Too many people – on the left and the right, politicians and editorial boards – act as if there is a politically expedient magic bullet that will painlessly fix our budget problems. There isn’t. Governor Chris Christie is right when he says our budget problems are serious. The solutions are going to be painful.
First, let’s understand that this problem is rooted in 20 years of bad decisions, by Governors and legislatures, by Democrats and Republicans. Some were careless, and others were craven. But the bottom line is that we are in deep trouble.
Our structural deficit is around $6.75 billion – inclusive of $1.6 billion in transportation investment per year but exclusive of things we’d love to do like cut property taxes.
So how do we plug the $6.75 billion hole – what is the magic bullet? There is none. My fellow conservatives who say “cut 20% across the board and you’re done!” are fooling themselves. Almost 1/3rd of our budget – around $10 billion – is essentially locked in by federal rules or constitutional mandates or obligations. We can’t default on our debt for instance or skip Social Security payments. So right there you go from a 20% cut across the board to a 30% cut on the remainder. But that’s not practical for a big chunk of the remainder as well.
If we cap school aid at $12,000 per student we could save around $700 million. That likely would mean closing some school districts and sending those students to districts spending less, and doing a better job. I can hear the hue and cry now. But we have to focus on areas where it could be argued we are spending too much. Schools that cost us more than $20k a kid per year – and still provide a lousy education – swallow hundreds of $millions. If we make fundamental change there we can save big money – and serve those kids better.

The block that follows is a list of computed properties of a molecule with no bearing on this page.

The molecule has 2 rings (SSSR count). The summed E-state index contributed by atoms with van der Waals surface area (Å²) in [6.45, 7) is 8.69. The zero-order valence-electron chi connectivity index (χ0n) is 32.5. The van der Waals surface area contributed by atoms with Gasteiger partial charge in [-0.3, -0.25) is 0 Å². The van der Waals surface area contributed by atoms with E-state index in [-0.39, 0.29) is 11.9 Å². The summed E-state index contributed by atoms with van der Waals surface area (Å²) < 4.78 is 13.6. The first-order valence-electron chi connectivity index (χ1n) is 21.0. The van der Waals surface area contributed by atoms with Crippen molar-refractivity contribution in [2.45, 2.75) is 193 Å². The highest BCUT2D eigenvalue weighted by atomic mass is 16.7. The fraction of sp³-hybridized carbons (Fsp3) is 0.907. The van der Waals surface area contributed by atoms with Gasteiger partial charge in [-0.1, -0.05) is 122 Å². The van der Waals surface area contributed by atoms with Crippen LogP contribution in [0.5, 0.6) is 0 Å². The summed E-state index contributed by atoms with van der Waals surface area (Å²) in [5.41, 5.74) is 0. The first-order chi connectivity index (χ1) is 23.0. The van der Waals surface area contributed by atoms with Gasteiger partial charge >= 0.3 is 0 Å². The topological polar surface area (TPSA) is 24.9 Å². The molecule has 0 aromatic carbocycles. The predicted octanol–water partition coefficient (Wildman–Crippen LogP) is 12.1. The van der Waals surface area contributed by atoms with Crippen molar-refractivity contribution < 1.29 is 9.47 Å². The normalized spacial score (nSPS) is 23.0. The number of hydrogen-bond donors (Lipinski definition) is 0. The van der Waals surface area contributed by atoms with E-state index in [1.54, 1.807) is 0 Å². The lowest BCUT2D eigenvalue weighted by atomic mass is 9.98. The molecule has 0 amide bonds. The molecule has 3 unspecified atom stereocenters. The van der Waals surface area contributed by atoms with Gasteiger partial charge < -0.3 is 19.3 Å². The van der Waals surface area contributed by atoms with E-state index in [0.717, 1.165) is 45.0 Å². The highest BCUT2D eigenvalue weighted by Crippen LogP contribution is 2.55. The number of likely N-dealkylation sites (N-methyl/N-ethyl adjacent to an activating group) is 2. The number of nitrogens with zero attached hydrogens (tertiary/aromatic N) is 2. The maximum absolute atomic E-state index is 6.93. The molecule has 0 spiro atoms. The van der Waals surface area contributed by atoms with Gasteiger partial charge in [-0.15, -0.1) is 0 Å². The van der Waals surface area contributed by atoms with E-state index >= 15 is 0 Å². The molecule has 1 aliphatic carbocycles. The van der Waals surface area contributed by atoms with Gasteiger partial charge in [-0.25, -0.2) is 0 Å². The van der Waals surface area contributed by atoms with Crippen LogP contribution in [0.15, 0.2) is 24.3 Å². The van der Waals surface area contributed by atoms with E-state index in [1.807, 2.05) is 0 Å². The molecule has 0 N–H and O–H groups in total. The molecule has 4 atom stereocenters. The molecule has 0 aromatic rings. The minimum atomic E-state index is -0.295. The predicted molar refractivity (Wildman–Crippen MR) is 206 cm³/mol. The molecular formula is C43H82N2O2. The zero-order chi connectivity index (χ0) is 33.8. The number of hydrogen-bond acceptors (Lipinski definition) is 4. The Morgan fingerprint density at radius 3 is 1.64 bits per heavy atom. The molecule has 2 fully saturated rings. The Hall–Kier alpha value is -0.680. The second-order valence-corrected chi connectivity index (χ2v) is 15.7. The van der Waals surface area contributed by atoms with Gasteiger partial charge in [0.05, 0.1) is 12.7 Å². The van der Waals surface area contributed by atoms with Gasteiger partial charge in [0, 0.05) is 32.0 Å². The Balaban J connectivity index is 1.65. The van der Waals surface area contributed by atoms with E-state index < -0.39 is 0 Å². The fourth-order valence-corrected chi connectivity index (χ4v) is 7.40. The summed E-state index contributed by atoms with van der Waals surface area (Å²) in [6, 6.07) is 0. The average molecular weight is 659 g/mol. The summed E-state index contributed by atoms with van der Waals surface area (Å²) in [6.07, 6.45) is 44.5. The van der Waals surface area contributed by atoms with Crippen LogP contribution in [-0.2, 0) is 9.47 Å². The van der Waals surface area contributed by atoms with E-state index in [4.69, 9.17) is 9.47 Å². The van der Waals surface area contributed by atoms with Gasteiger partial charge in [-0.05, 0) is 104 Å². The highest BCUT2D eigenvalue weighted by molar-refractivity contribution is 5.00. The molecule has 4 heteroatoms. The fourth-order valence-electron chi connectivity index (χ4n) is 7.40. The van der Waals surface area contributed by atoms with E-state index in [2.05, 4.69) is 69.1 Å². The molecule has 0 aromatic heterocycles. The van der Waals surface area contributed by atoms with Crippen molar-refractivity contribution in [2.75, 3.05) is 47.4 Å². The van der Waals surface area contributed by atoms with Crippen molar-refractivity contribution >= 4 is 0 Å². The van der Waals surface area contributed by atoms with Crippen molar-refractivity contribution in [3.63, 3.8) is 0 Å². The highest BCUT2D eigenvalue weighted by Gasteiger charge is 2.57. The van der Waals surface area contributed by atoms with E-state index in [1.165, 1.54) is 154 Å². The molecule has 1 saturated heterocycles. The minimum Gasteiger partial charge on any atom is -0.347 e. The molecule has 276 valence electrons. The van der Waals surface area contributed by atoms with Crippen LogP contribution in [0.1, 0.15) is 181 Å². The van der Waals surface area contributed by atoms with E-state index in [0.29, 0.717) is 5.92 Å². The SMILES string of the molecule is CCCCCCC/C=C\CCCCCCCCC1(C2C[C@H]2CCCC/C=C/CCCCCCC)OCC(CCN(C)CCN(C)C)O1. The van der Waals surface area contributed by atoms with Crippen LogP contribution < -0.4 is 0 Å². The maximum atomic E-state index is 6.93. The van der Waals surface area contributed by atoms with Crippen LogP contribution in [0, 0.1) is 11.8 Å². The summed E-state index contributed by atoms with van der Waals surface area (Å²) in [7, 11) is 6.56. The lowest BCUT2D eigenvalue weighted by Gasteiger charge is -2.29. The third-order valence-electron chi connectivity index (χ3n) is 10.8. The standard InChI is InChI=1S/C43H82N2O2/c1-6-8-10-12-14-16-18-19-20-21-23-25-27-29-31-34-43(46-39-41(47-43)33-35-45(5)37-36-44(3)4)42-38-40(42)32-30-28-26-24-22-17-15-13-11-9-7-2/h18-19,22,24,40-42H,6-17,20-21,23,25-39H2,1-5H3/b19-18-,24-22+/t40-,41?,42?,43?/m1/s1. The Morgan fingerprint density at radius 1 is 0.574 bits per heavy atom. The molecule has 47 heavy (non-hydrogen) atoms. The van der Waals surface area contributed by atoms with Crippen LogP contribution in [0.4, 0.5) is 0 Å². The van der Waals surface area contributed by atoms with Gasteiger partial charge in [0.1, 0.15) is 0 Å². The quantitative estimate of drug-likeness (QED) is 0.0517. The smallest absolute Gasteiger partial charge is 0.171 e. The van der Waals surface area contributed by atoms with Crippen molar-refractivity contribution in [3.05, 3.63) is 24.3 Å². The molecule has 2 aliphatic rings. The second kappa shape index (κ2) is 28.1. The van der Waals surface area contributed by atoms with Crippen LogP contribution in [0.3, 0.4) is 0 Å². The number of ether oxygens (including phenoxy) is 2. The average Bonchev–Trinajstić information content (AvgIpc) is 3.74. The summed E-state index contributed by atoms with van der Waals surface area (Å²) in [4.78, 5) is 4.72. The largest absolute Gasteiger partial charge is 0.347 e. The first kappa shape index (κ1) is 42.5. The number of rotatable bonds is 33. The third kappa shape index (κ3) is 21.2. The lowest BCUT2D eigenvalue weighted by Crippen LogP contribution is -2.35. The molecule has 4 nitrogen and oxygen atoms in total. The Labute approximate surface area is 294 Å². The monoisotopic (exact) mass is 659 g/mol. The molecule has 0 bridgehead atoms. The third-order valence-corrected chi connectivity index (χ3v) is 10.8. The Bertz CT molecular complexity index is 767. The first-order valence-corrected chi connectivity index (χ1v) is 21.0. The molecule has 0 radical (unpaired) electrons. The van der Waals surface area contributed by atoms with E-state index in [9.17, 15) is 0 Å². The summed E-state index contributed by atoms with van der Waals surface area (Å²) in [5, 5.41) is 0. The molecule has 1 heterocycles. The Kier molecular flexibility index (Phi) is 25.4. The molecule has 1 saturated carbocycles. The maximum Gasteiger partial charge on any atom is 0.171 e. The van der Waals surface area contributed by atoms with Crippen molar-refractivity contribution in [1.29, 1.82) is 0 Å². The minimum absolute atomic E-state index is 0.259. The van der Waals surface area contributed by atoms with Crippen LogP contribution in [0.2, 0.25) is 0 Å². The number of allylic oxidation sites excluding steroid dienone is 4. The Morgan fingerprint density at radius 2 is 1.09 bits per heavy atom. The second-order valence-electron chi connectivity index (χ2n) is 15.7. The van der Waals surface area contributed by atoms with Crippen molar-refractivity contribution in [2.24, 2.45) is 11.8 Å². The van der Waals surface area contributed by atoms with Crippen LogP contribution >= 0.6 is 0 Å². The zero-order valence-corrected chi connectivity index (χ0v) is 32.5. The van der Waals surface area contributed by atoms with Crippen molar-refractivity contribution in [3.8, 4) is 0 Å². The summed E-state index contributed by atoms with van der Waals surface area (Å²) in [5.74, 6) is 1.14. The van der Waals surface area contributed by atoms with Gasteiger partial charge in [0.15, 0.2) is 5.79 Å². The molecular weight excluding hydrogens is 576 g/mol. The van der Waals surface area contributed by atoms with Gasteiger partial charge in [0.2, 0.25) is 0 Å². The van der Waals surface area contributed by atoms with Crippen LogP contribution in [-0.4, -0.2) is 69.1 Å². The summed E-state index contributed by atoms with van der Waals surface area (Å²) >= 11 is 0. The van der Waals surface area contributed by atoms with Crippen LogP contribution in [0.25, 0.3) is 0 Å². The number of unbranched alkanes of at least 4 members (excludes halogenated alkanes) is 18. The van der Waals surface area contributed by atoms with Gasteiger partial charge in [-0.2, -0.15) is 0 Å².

Another area where we spend much more than other states – and is a big percentage of our budget – is pensions and health benefits. I know – I hear the pronouncements “we have to keep our promises.” But in reality almost every dollar we spend has been “promised” to some important cause or constituency. Pension obligations should be around 7% of a state budget. Our fully phased in obligation is 15% of ours (would have risen to approximately 25% before the 2011 reforms). We spend almost $8 billion in pension and health benefits. Let’s say we all can figure out a way to trim those by 10% – that’s $800 million in savings.
So…we have come up with $1.5 billion in savings. We will still need to come up with another $5.25 billion but we only have around $13 billion from which to cut. That’s a 40% cut to operations that are already running on fumes. You going to cut home health aides who are already overworked, haven’t had a raise in years and make $12 bucks an hour? How about massive cuts to higher education (NJ already falls well below national average) or aid to municipalities – which would drive up property taxes?
My friends on the other side of the aisle argue that we should raise taxes to plug the gap, and regularly rule out school funding reform and additional cuts to pensions and benefits. Problem there is that we are already one of the highest taxed states in the nation. And we aren’t talking about small tax increases on small segments of the population. The so-called “millionaires tax” in it’s most optimistic form would only raise around $800 million – and would risk driving away some of our largest taxpayers – leaving the rest of us to pick up the future obligations. If one is going to make an argument against the cuts I mention above he must be honest and admit that he is instead opting for massive tax increases on everyone – not just the “rich.” Want to plug a $6.75 billion hole with income taxes – it would take a 50% increase – on every taxpayer!
So you see folks, there is no magic bullet. This ain’t going to be at all easy. But we have no choice. Only after we understand and accept the overarching problem can we move forward with a dynamic, balanced mix of solutions.
Assemblyman Declan O’Scanlon, Jr. is the Republican Budget Officer in the New Jersey legislature’s lower house. He represents the 13th legislative district.